Pamukkale is mostly known for the hot springs and the terraces of minerals, but it’s also the site of the Greco-Roman and Byzantine city of Hierapolis. Make Denizil — the closest large town — your base and explore what this lovely area has to offer.

Location and weather

Pamukkale, literally meaning “cotton castle” is located in Denizli Province in southwestern Turkey. Located in the River Menderes valley, Pamukkale has a temperate climate.

It is a natural site consisting of hot springs and travertines (terraces of minerals). It has been a World Heritage Site since 1988.

How to get to

There are two airports close to Pamukkale:

  • Denizli Cardak Airport (DNZ) is located about 65 km from the site and only receives flights from Istanbul and Ankara.
  • Izmir Adnan Menderes Airport (ADB), although located further — about 252 km from the site — is a good alternative because it receives a lot more flights including international ones. The airport is hub for IZair, SunExpress and Onur Air. There are buses available to get to Pamukkale directly from the airport.

The nearest train station is in Denizli, but it can only be reached from Izmir. The Istanbul service has been closed by reopened as of June 2011. You can also choose the bus to get to Pamukkale, as Denizli / Pamukkale is served by buses from all over Turkey.




Once in Denizli, you can take the minibus (dolmus) to Pamukkale, which is located about 20 km away.

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Where to stay

There are small family run pensions , located just south of the travertines in the village. But, for more options, you can stay in Denizli. Plus, if you stay here, there are plenty of options for day trips.

Things to do

In ancient times, the Greco-Roman and Byzantine city of Hierapolis was built on top of the terraces. The remains can still be seen from the city of Denizli.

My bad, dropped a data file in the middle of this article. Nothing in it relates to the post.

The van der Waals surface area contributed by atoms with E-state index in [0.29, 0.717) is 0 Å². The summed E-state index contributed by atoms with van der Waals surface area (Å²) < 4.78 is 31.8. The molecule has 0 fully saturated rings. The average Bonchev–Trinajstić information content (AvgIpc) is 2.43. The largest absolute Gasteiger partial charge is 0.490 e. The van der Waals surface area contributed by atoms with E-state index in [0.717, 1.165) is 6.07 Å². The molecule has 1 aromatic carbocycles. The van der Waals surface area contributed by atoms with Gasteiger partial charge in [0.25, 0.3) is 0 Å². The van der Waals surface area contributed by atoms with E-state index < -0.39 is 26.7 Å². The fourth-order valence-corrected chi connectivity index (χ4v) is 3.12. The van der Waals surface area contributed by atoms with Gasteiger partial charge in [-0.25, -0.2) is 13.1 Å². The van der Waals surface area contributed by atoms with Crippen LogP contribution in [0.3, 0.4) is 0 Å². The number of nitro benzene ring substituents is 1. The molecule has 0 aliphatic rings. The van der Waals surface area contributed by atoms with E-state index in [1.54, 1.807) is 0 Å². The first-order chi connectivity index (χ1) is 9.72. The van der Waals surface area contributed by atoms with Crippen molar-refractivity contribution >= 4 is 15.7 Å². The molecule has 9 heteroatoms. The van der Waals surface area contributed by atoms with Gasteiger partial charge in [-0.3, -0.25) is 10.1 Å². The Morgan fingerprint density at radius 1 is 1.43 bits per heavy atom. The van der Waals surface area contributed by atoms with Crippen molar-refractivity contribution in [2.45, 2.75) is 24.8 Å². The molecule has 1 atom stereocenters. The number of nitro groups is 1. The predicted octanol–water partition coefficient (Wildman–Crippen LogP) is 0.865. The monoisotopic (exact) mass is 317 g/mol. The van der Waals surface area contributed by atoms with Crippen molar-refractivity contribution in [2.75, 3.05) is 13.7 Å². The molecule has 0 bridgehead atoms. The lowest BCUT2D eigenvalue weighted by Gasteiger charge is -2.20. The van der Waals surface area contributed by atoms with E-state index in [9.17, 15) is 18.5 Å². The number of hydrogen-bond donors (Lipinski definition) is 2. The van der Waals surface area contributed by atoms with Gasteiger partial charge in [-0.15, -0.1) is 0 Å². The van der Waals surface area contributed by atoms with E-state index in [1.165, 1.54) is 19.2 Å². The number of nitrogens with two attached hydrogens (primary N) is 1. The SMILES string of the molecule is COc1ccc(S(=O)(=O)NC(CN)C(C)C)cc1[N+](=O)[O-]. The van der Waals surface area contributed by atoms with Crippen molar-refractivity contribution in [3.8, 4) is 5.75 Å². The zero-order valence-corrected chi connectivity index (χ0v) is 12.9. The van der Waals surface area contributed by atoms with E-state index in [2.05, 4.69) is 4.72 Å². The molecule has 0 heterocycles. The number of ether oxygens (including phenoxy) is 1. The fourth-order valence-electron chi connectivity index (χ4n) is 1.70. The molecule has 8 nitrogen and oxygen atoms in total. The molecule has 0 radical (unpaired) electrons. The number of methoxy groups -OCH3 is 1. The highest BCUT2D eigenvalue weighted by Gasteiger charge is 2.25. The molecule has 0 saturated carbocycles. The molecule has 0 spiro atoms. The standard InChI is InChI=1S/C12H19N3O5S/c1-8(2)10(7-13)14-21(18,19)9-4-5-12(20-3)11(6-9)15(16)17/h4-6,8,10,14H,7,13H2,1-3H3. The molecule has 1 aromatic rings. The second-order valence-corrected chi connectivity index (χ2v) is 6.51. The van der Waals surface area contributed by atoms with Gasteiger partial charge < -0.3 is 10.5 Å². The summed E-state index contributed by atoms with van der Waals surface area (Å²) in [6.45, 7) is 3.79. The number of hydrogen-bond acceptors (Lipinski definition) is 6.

Tourism has always been important in Pamukkale. Visitors have bathed in these pools for centuries. In the mid-XXth century, hotels were built on top of the ancient ruins, causing major damages to the site. But after the site was declared a UNESCO World Heritage site, the hotels were demolished , the roads removed and artificial pools were added. It is no forbidden to wear shoes in the water.

Since 1984, the former Roman Bath of the ancient city of Hierapolis has been used as the site of the Hierapolis Archaeology Museum. Aside from artifacts from Hierapolis, visitors can also see artifacts from various other cities in the Lycos valley.

Make sure to visit the Travertines (the ticket is combined with the one for visiting the ancient city and costs 20 Turkish Liras). You can also bathe in the mineral pools.

On the way from Denizli to Pamukkale there is Laodikya, a site mentioned as one of the 7 Churches in the Book of Revelation. It hasn’t been reconstructed (like Ephesus ), but you can enjoy a Roman site without the hustle and bustle of the crowds.

Don’t miss the ancient city of Aphrodisias either. It is one of the best preserved Roman sites in the southeaster Aegean and can be reached by tour bus or rental car from Denizli.

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